But like most darkies who grew up in the 90s traditionally watching Generations at 20:00 on Simunye We Are 1, you’d ask yourself why he chose to use Sophie Lichaba’s (formerly known as Ndaba) character, he could’ve gone for a Karabo Moroka, Julia Motene or Ntsiki Lukhele.
“I won’t lie, I found Karabo Moroka’s character too easy. Like she is definitely a crowd favourite and that comes with automatic success but even though Queen holds the same level of legendary stature, I feel like at the end of the original Generations run she became comic relief and her character could go weeks without showing up and it wouldn’t even effect the storyline. So I chose Queen because I have a warm place in my heart for the under dogs. Plus her whole vibe was about being glamorous which goes well with certain themes I want to play around with especially with clothing.”
The T’s have received good reception from people, with the likes of comedian Okay Wasabi and performer Fella Gucci spotted rocking one. They’re a limited edition. “My problem with most T-shirt brands is that they get one design that works and they just abuse it until we see Small Street put the final nail in the coffin, and I don’t want that I want to always have new ideas and let the old stay in the past,” the illustrator says.
The T’s are not under any fashion line, but him as a graphic designer. He sees the work as an addition to his portfolio work and merchandise. “My mentality now, is if I don’t have clients I’ll be my own client.”
PREVIOUSLY the local wine industry had its focus on the export market, but has in recent times recognised the local market as a significant player. The attitude towards wine and its consumption has drastically changed in South Africa in the last decade, especially among urban black people.
My supposition is backed by Dr. Carla Weightman’s 2018 research which focused on the perceptions of local consumers towards wine. The PhD graduate (in wine biotechnology) focused on two specific wine-consuming groups, urban black and white wine drinkers. In years gone by, the latter made up the majority of wine consumers in the urban jungles of the country, but thina abantu have become the leading consumers-accounting for 80% according to Weightman’s research.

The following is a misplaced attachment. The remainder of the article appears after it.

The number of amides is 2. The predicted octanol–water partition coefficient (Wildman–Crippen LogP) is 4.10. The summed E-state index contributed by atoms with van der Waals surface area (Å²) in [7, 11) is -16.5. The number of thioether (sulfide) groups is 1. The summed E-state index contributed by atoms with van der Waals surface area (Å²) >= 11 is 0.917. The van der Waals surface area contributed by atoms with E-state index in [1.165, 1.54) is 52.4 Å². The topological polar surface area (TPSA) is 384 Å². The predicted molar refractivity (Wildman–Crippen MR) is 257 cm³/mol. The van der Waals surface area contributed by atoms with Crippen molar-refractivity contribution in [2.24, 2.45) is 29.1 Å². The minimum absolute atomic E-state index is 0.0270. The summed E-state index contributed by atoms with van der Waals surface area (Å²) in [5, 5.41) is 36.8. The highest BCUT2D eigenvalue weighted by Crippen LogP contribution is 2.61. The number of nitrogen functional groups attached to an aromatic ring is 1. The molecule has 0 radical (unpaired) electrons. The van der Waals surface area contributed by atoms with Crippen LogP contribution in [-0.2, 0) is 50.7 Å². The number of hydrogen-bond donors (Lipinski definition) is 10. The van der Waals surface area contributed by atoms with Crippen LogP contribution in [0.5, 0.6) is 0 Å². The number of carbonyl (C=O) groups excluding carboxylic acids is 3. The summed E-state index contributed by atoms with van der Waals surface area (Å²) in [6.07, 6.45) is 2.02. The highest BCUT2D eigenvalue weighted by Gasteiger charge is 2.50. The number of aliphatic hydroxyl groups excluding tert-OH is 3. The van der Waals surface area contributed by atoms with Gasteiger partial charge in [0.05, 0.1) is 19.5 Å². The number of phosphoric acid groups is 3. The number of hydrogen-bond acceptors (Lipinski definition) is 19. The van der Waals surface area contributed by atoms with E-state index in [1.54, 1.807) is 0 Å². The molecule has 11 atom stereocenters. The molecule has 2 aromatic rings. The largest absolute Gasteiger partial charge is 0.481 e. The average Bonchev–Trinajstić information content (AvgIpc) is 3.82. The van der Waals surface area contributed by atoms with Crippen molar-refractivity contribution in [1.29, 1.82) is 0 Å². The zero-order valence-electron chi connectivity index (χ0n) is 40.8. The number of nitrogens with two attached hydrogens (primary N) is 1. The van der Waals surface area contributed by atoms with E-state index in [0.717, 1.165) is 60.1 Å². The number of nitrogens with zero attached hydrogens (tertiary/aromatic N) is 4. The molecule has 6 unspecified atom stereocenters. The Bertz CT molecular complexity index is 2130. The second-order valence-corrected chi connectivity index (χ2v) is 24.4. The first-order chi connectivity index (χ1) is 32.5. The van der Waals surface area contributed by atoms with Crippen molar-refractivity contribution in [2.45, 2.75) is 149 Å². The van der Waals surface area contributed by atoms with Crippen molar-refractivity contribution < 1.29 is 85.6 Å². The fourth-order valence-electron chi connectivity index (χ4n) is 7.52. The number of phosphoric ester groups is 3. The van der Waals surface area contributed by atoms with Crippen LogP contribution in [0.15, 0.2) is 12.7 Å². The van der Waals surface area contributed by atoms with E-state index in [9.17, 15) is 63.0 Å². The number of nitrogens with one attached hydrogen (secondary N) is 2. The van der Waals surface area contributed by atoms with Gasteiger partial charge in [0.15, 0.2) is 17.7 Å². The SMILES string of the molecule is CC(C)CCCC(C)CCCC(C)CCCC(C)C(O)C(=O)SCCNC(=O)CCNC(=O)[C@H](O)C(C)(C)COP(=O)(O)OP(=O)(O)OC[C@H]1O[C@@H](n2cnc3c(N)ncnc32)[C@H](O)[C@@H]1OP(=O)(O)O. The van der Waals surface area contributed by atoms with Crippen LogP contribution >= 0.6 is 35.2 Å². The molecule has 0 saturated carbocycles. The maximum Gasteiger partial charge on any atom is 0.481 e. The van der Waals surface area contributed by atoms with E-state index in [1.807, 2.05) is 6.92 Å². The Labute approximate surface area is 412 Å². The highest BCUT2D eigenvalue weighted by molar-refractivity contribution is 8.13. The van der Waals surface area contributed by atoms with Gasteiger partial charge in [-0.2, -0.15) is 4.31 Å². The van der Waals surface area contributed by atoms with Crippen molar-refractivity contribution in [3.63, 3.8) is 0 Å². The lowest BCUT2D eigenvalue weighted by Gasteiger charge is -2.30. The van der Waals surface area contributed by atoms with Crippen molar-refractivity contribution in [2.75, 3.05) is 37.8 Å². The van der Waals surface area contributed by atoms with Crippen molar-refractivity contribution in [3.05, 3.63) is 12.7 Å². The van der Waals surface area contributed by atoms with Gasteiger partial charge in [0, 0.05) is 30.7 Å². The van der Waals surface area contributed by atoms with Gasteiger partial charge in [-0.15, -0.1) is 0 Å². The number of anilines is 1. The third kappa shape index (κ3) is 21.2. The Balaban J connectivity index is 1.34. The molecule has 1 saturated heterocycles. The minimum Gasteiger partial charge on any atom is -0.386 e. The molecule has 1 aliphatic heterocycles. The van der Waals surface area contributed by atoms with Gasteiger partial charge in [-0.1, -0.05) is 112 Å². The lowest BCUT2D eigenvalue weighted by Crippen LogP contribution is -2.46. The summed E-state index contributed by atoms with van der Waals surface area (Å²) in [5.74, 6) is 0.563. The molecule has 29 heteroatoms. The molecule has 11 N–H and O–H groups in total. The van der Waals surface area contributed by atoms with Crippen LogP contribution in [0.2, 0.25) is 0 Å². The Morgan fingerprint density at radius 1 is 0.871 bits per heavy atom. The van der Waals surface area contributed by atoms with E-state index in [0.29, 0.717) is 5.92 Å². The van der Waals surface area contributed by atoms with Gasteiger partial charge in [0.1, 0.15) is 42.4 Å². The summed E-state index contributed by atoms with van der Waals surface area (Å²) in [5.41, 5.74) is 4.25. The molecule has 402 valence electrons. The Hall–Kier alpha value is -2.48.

But nothing demonstrates the urban black’s newfound relationship with the beautifully aging drink, like a 22 year-old African owning a brand of wine, purely from passion. He’s 26 years-old now, but Prince Moeng was that 22 year-old when he found Moeng Wines in 2015. “My first encounter was at corporate events and it was love at first sip. I started having wine with all my meals and trying different varietals with it. Then I would do food pairings. It got to a point where I tried a different bottle of wine every day. That is how I grew my love for wine and eventually had the idea of owning my own wine brand. That is when I started researching about the wine industry and the making of wine. I can’t say I grew up drinking wine as my parents were strict and them being pastors didn’t make my decision any easy,” says Moeng.
Four years in business now, the Moeng Wines is a self-distributed brand which has found its place at selected restaurants around Gauteng, while increasing its market presence through events and collaborations with corporates. “This means that people that want our wine can visit our website and order directly from there and the wine will be delivered. We also hand pick restaurants and wine bars that meet our standards to distribute our products,” shares Moeng.